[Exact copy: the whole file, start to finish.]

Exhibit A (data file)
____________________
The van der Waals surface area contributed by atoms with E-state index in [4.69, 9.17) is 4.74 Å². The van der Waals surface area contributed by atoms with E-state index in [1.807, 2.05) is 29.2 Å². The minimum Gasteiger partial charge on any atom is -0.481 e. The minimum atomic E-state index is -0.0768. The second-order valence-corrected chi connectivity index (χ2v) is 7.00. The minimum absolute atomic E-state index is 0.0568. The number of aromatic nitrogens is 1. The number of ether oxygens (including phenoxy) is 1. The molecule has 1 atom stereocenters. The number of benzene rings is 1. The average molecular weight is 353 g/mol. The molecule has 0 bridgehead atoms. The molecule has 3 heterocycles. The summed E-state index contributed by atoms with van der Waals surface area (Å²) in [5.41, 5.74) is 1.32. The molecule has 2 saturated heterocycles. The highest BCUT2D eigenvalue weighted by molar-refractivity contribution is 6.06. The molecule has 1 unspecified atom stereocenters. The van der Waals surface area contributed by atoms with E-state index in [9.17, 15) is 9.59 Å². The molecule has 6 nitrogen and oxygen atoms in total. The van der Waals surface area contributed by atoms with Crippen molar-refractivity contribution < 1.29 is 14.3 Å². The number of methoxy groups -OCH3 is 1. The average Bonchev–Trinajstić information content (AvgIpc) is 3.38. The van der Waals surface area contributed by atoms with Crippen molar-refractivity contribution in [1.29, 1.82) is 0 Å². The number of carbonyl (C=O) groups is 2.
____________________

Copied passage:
The van der Waals surface area contributed by atoms with E-state index in [4.69, 9.17) is 4.74 Å². The van der Waals surface area contributed by atoms with E-state index in [1.807, 2.05) is 29.2 Å². The minimum Gasteiger partial charge on any atom is -0.481 e. The minimum atomic E-state index is -0.0768. The second-order valence-corrected chi connectivity index (χ2v) is 7.00. The minimum absolute atomic E-state index is 0.0568. The number of aromatic nitrogens is 1. The number of ether oxygens (including phenoxy) is 1. The molecule has 1 atom stereocenters. The number of benzene rings is 1. The average molecular weight is 353 g/mol. The molecule has 0 bridgehead atoms. The molecule has 3 heterocycles. The summed E-state index contributed by atoms with van der Waals surface area (Å²) in [5.41, 5.74) is 1.32. The molecule has 2 saturated heterocycles. The highest BCUT2D eigenvalue weighted by molar-refractivity contribution is 6.06. The molecule has 1 unspecified atom stereocenters. The van der Waals surface area contributed by atoms with E-state index in [9.17, 15) is 9.59 Å². The molecule has 6 nitrogen and oxygen atoms in total. The van der Waals surface area contributed by atoms with Crippen molar-refractivity contribution < 1.29 is 14.3 Å². The number of methoxy groups -OCH3 is 1. The average Bonchev–Trinajstić information content (AvgIpc) is 3.38. The van der Waals surface area contributed by atoms with Crippen molar-refractivity contribution in [1.29, 1.82) is 0 Å². The number of carbonyl (C=O) groups is 2.